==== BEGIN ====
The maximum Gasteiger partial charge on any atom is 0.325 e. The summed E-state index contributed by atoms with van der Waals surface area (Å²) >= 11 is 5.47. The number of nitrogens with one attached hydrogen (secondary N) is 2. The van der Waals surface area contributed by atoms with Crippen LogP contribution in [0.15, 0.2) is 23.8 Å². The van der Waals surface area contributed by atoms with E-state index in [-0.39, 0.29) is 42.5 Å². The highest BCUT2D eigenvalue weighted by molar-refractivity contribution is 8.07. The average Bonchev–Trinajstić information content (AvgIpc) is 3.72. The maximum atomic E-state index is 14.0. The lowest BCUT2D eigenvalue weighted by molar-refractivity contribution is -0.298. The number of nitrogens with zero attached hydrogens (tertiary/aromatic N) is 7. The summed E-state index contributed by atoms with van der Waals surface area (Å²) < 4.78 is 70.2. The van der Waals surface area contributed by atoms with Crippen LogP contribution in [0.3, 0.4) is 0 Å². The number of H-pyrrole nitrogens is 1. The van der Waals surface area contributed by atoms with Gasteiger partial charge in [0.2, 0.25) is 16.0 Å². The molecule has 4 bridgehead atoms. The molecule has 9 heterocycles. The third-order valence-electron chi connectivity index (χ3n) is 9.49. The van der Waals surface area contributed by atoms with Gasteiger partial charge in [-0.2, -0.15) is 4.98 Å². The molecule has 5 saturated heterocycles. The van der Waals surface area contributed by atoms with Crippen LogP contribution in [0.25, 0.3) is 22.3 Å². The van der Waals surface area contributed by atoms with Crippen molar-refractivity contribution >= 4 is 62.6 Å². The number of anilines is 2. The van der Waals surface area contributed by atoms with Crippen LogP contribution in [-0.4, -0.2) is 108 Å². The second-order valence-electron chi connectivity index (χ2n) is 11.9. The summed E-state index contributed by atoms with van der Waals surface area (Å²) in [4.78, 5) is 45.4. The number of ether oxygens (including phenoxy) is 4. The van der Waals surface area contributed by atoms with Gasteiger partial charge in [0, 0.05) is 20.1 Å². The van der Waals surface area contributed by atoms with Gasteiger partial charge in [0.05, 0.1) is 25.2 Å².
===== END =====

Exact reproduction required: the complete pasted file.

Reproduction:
The maximum Gasteiger partial charge on any atom is 0.325 e. The summed E-state index contributed by atoms with van der Waals surface area (Å²) >= 11 is 5.47. The number of nitrogens with one attached hydrogen (secondary N) is 2. The van der Waals surface area contributed by atoms with Crippen LogP contribution in [0.15, 0.2) is 23.8 Å². The van der Waals surface area contributed by atoms with E-state index in [-0.39, 0.29) is 42.5 Å². The highest BCUT2D eigenvalue weighted by molar-refractivity contribution is 8.07. The average Bonchev–Trinajstić information content (AvgIpc) is 3.72. The maximum atomic E-state index is 14.0. The lowest BCUT2D eigenvalue weighted by molar-refractivity contribution is -0.298. The number of nitrogens with zero attached hydrogens (tertiary/aromatic N) is 7. The summed E-state index contributed by atoms with van der Waals surface area (Å²) < 4.78 is 70.2. The van der Waals surface area contributed by atoms with Crippen LogP contribution in [0.3, 0.4) is 0 Å². The number of H-pyrrole nitrogens is 1. The van der Waals surface area contributed by atoms with Gasteiger partial charge in [0.2, 0.25) is 16.0 Å². The molecule has 4 bridgehead atoms. The molecule has 9 heterocycles. The third-order valence-electron chi connectivity index (χ3n) is 9.49. The van der Waals surface area contributed by atoms with Gasteiger partial charge in [-0.2, -0.15) is 4.98 Å². The molecule has 5 saturated heterocycles. The van der Waals surface area contributed by atoms with Crippen LogP contribution in [0.25, 0.3) is 22.3 Å². The van der Waals surface area contributed by atoms with Crippen molar-refractivity contribution >= 4 is 62.6 Å². The number of anilines is 2. The van der Waals surface area contributed by atoms with Crippen LogP contribution in [-0.4, -0.2) is 108 Å². The second-order valence-electron chi connectivity index (χ2n) is 11.9. The summed E-state index contributed by atoms with van der Waals surface area (Å²) in [4.78, 5) is 45.4. The number of ether oxygens (including phenoxy) is 4. The van der Waals surface area contributed by atoms with Gasteiger partial charge in [0, 0.05) is 20.1 Å². The van der Waals surface area contributed by atoms with Gasteiger partial charge in [0.05, 0.1) is 25.2 Å².